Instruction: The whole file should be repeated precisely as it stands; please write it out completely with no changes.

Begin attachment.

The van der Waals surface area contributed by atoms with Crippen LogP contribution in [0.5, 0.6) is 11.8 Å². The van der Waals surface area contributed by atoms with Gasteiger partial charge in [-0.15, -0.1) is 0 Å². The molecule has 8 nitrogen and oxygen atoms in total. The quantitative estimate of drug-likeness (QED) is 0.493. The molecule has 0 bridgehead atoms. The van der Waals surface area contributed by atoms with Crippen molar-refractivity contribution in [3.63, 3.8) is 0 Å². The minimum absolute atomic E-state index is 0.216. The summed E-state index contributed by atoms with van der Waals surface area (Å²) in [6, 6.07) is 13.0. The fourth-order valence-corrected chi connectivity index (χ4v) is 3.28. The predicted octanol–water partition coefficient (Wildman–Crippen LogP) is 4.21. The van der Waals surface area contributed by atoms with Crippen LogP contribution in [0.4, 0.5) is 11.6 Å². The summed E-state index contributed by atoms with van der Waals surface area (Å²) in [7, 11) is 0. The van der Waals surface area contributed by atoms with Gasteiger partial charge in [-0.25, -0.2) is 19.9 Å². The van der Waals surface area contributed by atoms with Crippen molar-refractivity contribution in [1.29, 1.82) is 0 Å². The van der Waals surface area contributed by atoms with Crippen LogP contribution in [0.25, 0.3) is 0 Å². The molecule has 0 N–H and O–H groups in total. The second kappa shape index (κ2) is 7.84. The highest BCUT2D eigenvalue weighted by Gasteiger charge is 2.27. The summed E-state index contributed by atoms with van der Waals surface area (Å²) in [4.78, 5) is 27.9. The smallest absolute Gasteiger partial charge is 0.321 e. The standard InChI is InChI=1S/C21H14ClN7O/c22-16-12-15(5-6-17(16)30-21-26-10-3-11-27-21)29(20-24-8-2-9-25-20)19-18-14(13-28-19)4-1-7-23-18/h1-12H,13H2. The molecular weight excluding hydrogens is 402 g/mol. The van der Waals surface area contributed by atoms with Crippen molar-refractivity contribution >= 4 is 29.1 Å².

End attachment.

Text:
The van der Waals surface area contributed by atoms with Crippen LogP contribution in [0.5, 0.6) is 11.8 Å². The van der Waals surface area contributed by atoms with Gasteiger partial charge in [-0.15, -0.1) is 0 Å². The molecule has 8 nitrogen and oxygen atoms in total. The quantitative estimate of drug-likeness (QED) is 0.493. The molecule has 0 bridgehead atoms. The van der Waals surface area contributed by atoms with Crippen molar-refractivity contribution in [3.63, 3.8) is 0 Å². The minimum absolute atomic E-state index is 0.216. The summed E-state index contributed by atoms with van der Waals surface area (Å²) in [6, 6.07) is 13.0. The fourth-order valence-corrected chi connectivity index (χ4v) is 3.28. The predicted octanol–water partition coefficient (Wildman–Crippen LogP) is 4.21. The van der Waals surface area contributed by atoms with Crippen LogP contribution in [0.4, 0.5) is 11.6 Å². The summed E-state index contributed by atoms with van der Waals surface area (Å²) in [7, 11) is 0. The van der Waals surface area contributed by atoms with Gasteiger partial charge in [-0.25, -0.2) is 19.9 Å². The van der Waals surface area contributed by atoms with Crippen molar-refractivity contribution in [1.29, 1.82) is 0 Å². The van der Waals surface area contributed by atoms with Crippen LogP contribution in [0.25, 0.3) is 0 Å². The molecule has 0 N–H and O–H groups in total. The second kappa shape index (κ2) is 7.84. The highest BCUT2D eigenvalue weighted by Gasteiger charge is 2.27. The summed E-state index contributed by atoms with van der Waals surface area (Å²) in [4.78, 5) is 27.9. The smallest absolute Gasteiger partial charge is 0.321 e. The standard InChI is InChI=1S/C21H14ClN7O/c22-16-12-15(5-6-17(16)30-21-26-10-3-11-27-21)29(20-24-8-2-9-25-20)19-18-14(13-28-19)4-1-7-23-18/h1-12H,13H2. The molecular weight excluding hydrogens is 402 g/mol. The van der Waals surface area contributed by atoms with Crippen molar-refractivity contribution >= 4 is 29.1 Å².